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SAMHSA News - March/April 2004, Volume 12, Number 2

SAMHSA Helps Bring Buprenorphine to the Field continued (Part 2)

Overcoming Barriers

More than 2,500 physicians have received their waivers so far. And, approximately 1,700 are listed on CSAT's Buprenorphine Physician Locator.

Buprenorphine is proving to be beneficial in rural areas, which often lack alternative treatment options. "Mostly jail" is how Art Van Zee, M.D., a general internist at the St. Charles Clinic described the pre-buprenorphine treatment options when prescription drug abuse first hit his tiny coal-mining town in southwestern Virginia. The nearest methadone clinic is more than an hour away. As far as Dr. Van Zee knows, he is the only physician within 60 miles qualified to prescribe buprenorphine.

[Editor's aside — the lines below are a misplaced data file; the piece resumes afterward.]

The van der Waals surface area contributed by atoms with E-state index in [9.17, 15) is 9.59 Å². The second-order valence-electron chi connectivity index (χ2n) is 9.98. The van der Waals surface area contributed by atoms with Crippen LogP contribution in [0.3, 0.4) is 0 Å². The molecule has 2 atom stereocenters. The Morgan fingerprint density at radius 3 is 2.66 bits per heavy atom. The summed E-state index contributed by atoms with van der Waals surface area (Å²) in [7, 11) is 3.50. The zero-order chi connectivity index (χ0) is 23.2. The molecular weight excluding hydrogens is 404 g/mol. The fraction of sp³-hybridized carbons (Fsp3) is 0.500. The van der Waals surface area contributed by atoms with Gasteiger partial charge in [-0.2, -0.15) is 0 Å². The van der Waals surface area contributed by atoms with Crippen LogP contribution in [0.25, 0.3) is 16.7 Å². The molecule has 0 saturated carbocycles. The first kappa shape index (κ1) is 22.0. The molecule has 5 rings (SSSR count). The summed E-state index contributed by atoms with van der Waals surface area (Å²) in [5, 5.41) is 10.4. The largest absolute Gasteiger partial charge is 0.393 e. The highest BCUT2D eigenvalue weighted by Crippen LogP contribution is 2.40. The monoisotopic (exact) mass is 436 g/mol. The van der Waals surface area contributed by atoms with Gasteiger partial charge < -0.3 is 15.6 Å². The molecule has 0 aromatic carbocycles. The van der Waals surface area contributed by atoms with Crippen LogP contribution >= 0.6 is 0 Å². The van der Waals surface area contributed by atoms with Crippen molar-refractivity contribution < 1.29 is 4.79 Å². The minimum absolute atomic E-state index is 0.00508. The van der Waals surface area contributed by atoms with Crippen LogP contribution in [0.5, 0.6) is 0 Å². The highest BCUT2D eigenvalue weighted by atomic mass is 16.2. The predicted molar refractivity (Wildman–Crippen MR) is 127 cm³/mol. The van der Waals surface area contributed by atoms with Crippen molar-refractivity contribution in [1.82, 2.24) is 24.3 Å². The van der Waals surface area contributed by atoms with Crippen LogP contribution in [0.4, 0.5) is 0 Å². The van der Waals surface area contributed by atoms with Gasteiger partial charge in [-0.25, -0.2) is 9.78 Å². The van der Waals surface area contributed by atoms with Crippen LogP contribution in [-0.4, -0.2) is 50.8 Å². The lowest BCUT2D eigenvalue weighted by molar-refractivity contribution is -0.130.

However, buprenorphine is no magic bullet. For one thing, some physicians just aren't interested in treating patients with opioid dependence. "This is not a group of patients who are appealing to some physicians," said George Kolodner, M.D., Director of Chemical Dependence at Georgetown University Hospital and Medical School. "They have a history of antisocial behavior and a reputation of being difficult to manage."

The intensive patient management that buprenorphine requires at the beginning of the treatment process seems to be an additional deterrent, especially for physicians in solo private practices. The Drug Addiction Treatment Act limits individual and group physicians from having more than 30 patients on buprenorphine at one time. Because many patients may remain on buprenorphine long term, this patient limit means that some practices are already at capacity. It also means that some physicians—especially those in primary care practice—are deciding that buprenorphine treatment is not for them.

"Primary care doctors are swamped as it is," said Dr. Dekker. "Why would they want to jump through these hoops to take care of such a small number of drug-addicted patients rather than just refer them to someone else?"

The prospect of Drug Enforcement Administration (DEA) inspections also generates concern among some physicians, even though the purpose of most visits is to assess compliance with the 30-patient limit.